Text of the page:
Redwood Forests" All the pathos and irony of leaving one's youth behind is thus implicit in every joyous moment of travel: one knows that the first joy can never be recovered, and the wise traveler learns not to repeat successes but tries new places all the time." Paul Fussell Routing: Brookings, Oregon- Redwoods State Park- Mendocino- Petaluma and Newark CA (Home of Cruise America). Distance : 694 km. Total trip distance: 4994 km.
A Roosevelt elk standing proudly away from the herd.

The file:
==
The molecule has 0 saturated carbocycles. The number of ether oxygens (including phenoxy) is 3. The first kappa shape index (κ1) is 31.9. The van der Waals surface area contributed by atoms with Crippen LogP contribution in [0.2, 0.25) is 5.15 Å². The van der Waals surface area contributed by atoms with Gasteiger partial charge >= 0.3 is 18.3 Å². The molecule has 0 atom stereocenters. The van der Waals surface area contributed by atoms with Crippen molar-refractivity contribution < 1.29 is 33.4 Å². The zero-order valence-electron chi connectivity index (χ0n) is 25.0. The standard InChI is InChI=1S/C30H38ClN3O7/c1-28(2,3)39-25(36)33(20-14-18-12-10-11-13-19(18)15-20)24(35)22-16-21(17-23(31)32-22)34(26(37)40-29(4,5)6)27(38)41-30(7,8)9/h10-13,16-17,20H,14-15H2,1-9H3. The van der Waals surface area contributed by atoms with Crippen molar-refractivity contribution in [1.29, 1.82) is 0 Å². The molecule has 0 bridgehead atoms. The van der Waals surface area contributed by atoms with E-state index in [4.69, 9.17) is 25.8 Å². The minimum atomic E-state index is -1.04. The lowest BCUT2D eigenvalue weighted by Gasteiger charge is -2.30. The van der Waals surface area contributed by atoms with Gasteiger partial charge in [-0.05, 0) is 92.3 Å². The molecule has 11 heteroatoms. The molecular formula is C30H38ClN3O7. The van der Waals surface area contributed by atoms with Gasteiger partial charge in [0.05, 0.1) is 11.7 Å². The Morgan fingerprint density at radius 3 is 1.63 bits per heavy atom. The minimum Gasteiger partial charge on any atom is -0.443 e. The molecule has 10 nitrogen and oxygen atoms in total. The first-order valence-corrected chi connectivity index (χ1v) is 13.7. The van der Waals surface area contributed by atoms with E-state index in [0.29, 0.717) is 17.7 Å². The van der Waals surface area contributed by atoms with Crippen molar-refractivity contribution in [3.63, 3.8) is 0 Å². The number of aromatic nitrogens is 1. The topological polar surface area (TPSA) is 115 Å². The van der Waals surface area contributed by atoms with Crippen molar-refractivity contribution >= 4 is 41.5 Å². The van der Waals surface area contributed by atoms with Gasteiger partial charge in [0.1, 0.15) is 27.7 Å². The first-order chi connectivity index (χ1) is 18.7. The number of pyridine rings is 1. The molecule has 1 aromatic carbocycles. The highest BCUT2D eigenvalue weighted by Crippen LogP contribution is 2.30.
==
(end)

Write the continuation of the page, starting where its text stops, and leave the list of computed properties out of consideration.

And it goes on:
Towards the end of any journey there is a tendency to slip into a "Shucks, this is all done and dusted" mode and some of the gloss of the trip loses it's shine. But somehow, with our time running out, it was almost a gift that we set off from Harris Beach State Park in the knowledge that the famous Redwood forests were just down the road. That little bit of natural wonder alone was enough to keep us on the edge of our seats. Fortunately for the good folk of California, the audaciously beautiful landscapes of the Oregon coast have been copied and pasted onto their northern coast so any thought of an uneventful rumble back to San Francisco quickly vapourised. The spectacular coastal tapestry of
Antique/junk shop patiently waiting for a collector to drift in.